The Pain of Being Reborn

I watched. 

I watched as her chest rose and fell, abruptly, un-rhythmically. There was no method to the madness that was breaking her heart. She had covered her face with a towel, and her hands would move from her lower abdominal wall to her sternum, to her covered eyes, touch down, and then as if rejected, move on, like a light feather lost in the wind. Where do I place my loving hands now? Where do they go? Her body, overtaken, rocked, quivering with cry. 

Everyone else was breathing, laying perfectly still, peaceful in his or her savasana. For those of you who don’t know, savasana is the final resting pose in yoga-asana. Lying on the back, arms and legs spread at 45 degrees, the student closes his or her eyes and soaks in the practice. It’s the last posture. It’s called corpse pose in English, not only because of the position of the body, but also for its ability to prepare one for the ultimate relaxation: death.  Where as in the west, death has a macabre flavor; in yogic tradition death is the most important moment of life.

And here she was, undoubtedly dying. 

I could recognize it so clearly, because I myself had been here, not too long ago. 

I’d cried in every savasana, and prayed that no one could smell the rotting of my old, or sense the violence of the way I’d gone. I’d gone, swept away by the Tsunami of Him. Some rivers can’t be stopped and despite 28 years of calculated effort to build the Great Wall of Mona, I was taken by love unworldly and beautiful. I was left with little choice, little reason, little logic. I closed my eyes, dropped my head, and tried to not resist nature’s force.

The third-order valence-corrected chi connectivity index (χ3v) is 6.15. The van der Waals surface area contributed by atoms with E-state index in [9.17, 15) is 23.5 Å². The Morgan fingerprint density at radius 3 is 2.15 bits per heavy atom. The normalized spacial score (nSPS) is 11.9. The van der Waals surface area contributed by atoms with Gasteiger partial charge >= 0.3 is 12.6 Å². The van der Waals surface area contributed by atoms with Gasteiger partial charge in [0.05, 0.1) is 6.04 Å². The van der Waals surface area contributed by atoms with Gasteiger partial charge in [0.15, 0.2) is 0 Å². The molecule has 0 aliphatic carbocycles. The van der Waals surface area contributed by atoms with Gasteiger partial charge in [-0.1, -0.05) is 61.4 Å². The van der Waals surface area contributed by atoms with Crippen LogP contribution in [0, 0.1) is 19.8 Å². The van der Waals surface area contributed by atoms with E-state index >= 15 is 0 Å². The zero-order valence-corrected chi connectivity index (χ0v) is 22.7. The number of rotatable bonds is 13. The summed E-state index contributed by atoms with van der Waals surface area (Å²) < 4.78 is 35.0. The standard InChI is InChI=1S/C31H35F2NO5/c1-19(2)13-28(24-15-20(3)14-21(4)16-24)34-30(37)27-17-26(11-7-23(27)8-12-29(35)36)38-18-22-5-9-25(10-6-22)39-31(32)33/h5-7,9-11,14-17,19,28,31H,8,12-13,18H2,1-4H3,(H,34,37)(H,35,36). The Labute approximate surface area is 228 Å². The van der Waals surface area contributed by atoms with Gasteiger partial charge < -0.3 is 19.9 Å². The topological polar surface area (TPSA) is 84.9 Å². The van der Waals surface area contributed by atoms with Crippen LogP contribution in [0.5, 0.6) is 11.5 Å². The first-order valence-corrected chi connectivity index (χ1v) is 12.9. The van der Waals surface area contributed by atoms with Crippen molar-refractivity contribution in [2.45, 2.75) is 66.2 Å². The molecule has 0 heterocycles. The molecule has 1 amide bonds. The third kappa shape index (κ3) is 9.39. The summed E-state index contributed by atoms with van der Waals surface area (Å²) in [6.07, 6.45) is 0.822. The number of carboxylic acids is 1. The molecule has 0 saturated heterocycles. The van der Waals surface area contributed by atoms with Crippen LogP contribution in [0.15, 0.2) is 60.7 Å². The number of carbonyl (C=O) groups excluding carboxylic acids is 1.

The wave.

It came. 



It left.

Closed the door, and turned off the lights. 


                                                         Come back. 

The darkness. 

 Image by Tobias Van Schneider

Image by Tobias Van Schneider

It was unforeseen and unfettered, and the bestial betrayal swept through my being like a reckless wildfire, leaving me barely a shell. I’d never experienced such ache, such belittling - not even conjured up such things in my utmost irrational fears. And just like her, in the belly of the sick, every morning, sleep-deprived and puffy eyed, I questioned whether I could make it through another hour. The sense of loss and disorientation was paralyzing. And I, deeply in it, was unaware that on the other side of that harrowing transformation was the gift of starting over. 

I was rightfully distracted, feeling the pain of being reborn. Screaming and discombobulated, I pleaded to the sky to stay where it had been warm and safe and familiar. 

Keep me in the womb, God. 

Keep me in heaven. 

Savasana/corpse pose/death, is considered the most important pose, yet most western classes race right through it. Traditionally it lasts for up to 30 minutes. In most classes it is cut down to 5 or 10 minutes, and in London, as I’ve experienced it, more like 1 or 2 minutes. This rush through the necessary darkness is also reflected in other areas of our contemporary culture. The drafts the death, or the ‘fucks, I’m starting over again(s)' rarely make it on our social media or even to our personal and intimate conversations with friends and ourselves. And it IS uncomfortable and unpleasant - so why shine light on it?